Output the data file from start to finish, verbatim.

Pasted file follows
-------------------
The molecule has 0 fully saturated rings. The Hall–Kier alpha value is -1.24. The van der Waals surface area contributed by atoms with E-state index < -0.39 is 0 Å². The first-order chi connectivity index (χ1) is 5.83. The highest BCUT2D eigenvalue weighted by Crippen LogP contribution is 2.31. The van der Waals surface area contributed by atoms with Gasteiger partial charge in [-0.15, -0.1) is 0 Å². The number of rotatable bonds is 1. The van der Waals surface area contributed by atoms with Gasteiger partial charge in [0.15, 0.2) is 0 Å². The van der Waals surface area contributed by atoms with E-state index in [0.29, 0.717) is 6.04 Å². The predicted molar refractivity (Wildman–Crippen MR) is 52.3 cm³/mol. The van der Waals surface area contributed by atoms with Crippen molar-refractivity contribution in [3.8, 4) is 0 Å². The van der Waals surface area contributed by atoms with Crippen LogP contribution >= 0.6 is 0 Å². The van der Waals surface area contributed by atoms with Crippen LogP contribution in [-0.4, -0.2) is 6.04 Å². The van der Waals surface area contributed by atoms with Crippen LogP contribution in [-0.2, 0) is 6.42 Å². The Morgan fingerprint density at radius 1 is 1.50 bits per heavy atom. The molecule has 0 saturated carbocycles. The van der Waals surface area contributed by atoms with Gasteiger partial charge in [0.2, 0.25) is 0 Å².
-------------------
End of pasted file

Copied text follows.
The molecule has 0 fully saturated rings. The Hall–Kier alpha value is -1.24. The van der Waals surface area contributed by atoms with E-state index < -0.39 is 0 Å². The first-order chi connectivity index (χ1) is 5.83. The highest BCUT2D eigenvalue weighted by Crippen LogP contribution is 2.31. The van der Waals surface area contributed by atoms with Gasteiger partial charge in [-0.15, -0.1) is 0 Å². The number of rotatable bonds is 1. The van der Waals surface area contributed by atoms with Gasteiger partial charge in [0.15, 0.2) is 0 Å². The van der Waals surface area contributed by atoms with E-state index in [0.29, 0.717) is 6.04 Å². The predicted molar refractivity (Wildman–Crippen MR) is 52.3 cm³/mol. The van der Waals surface area contributed by atoms with Crippen molar-refractivity contribution in [3.8, 4) is 0 Å². The van der Waals surface area contributed by atoms with Crippen LogP contribution >= 0.6 is 0 Å². The van der Waals surface area contributed by atoms with Crippen LogP contribution in [-0.4, -0.2) is 6.04 Å². The van der Waals surface area contributed by atoms with Crippen LogP contribution in [-0.2, 0) is 6.42 Å². The Morgan fingerprint density at radius 1 is 1.50 bits per heavy atom. The molecule has 0 saturated carbocycles. The van der Waals surface area contributed by atoms with Gasteiger partial charge in [0.2, 0.25) is 0 Å².